To script or not to script
If you reach back in your memory, you may remember learning about Type I and Type II errors in a stats class. Generally, you are testing a hypothesis and the two types of errors are rejecting a hypothesis when you shouldn't, and not rejecting a hypothesis when you should.
It may be a bit of a stretch, but it seems to me that this applies to scripting (and probably aspects and a host of other technologies). In other words, there are many Java developers who don't use a scripting language when they really should be and there is probably an equal number who reach for scripting when the task they are addressing could be better handled in the Java code they are scripting.
In Also in Java Today , the Judo Script article asserts that "Today, many Java scripting languages are available and new ones keep popping up, which is not surprising because Java is a perfect platform for designing scripting languages. " Like all tools of choice, examine whether or not your current task benefits from scripting.
The Core Java tech tip More Multithreading in Swing begins with a visual example of a non-responsive thread in a GUI based application. You then see a case in which invokeLater() is misapplied and the application is still non-responsive. The final iteration uses a Timer so that the background activity is reflected in the GUI.
"The record industry is trying to stop you from using your MP3 player without their permission. This could not only make it illegal to copy music to your iPod, but could erect barriers to all content."
Check out Daniel Brookshier's piece Save P2P by stopping the INDUCE Act in today's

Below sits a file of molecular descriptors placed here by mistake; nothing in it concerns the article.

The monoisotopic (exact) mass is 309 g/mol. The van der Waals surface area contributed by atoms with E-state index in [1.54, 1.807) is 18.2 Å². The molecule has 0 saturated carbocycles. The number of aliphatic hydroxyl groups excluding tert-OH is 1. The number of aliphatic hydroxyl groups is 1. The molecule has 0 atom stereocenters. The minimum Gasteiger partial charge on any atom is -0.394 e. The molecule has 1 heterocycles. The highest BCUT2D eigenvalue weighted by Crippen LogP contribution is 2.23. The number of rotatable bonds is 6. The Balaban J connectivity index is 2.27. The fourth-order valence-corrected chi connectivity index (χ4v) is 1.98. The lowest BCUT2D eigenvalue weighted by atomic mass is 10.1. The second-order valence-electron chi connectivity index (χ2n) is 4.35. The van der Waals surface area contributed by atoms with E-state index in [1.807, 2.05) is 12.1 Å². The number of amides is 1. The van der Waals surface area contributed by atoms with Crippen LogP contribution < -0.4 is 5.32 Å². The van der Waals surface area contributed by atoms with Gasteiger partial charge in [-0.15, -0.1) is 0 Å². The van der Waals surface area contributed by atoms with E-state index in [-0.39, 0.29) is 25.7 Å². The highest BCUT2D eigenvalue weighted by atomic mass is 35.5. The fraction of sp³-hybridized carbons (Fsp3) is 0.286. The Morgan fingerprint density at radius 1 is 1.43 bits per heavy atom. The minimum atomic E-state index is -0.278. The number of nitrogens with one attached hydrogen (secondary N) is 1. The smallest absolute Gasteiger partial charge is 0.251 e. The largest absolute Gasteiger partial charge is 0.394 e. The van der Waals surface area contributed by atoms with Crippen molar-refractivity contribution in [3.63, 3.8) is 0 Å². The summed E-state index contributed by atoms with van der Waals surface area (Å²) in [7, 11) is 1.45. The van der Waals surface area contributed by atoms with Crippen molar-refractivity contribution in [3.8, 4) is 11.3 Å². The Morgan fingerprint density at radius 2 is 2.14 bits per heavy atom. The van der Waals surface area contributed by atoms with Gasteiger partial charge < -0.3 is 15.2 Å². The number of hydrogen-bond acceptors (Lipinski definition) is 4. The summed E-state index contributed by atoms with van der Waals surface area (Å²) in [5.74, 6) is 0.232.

Joshua Marinacci's mind is following another iTunes inspired path which he shares in Quick Radial Blurring w/ Java2D. "The other day I was watching the psychedelic display in iTunes when I thought, I wonder how hard it would be to do that? I know it's a blurred and stretched out from the center, but that was pretty much it. I found some demoz that did something similar but I didn't feel like pawing through badly documented C++ code to figure it out. Instead I went to Java2D and wrote this in about half an hour"
David Rupp has tips on Public Speaking: A Geek's Handbook. My favorite tip, other than not reading your slides bullet-for-bullet is to pretend to be someone else. It's not what he's suggesting, but imagine before each presentation you pull a card from TheServerSide deck and deliver the talk like the person you select.
Do getters and setters cause problems with accessibility of classes and members? In today's
Forums, Jimothy writes that "the biggest violation of this principle (both personally an in the Java community at large) is our reliance on getters are setters. The use of getters and setters is such a common idiom, and IDEs make it so easy to automatically generate them, that is easy to fall into a habit of provides getters and setters for nearly every property in each class."
In Prefer interfaces to abstract classes Zodiac writes "; adding methods to an abstract class isn't as bad for backwards compatibility as adding them to an interface, but there's certainly an impact."
And in Use interfaces only to define types archangel replies "In Effective Java he's talking about defining constants in interfaces and "importing" them by making your class "implement" the interface. This *is* bad because it doesn't make any sense from a hierarchical point of view. You can just import the interface and then qualify the constant with the interface name"
In Projects and Communities,James Todd blogs on the release of JXTASpaces,
"an experimental project to design and implement a distributed shared memory service on the JXTA peer-to-peer computing platform."
Learn more about the Java Webservices Developer Pack (WSDP) 1.4 and get questions answered in today's Java Live Chat July 27. 11:00 A.M. PDT.
In today's java.net News Headlines
- mod_jk 1.2.6
- JBoss Application Server 4 RC1
- Geronimo Slightly Behind Schedule
- Jameleon 2.0.2
- Mozilla Firefox 1.0 Preview Almost Ready.
- MyDoom Variant Now Clogging Search Engines
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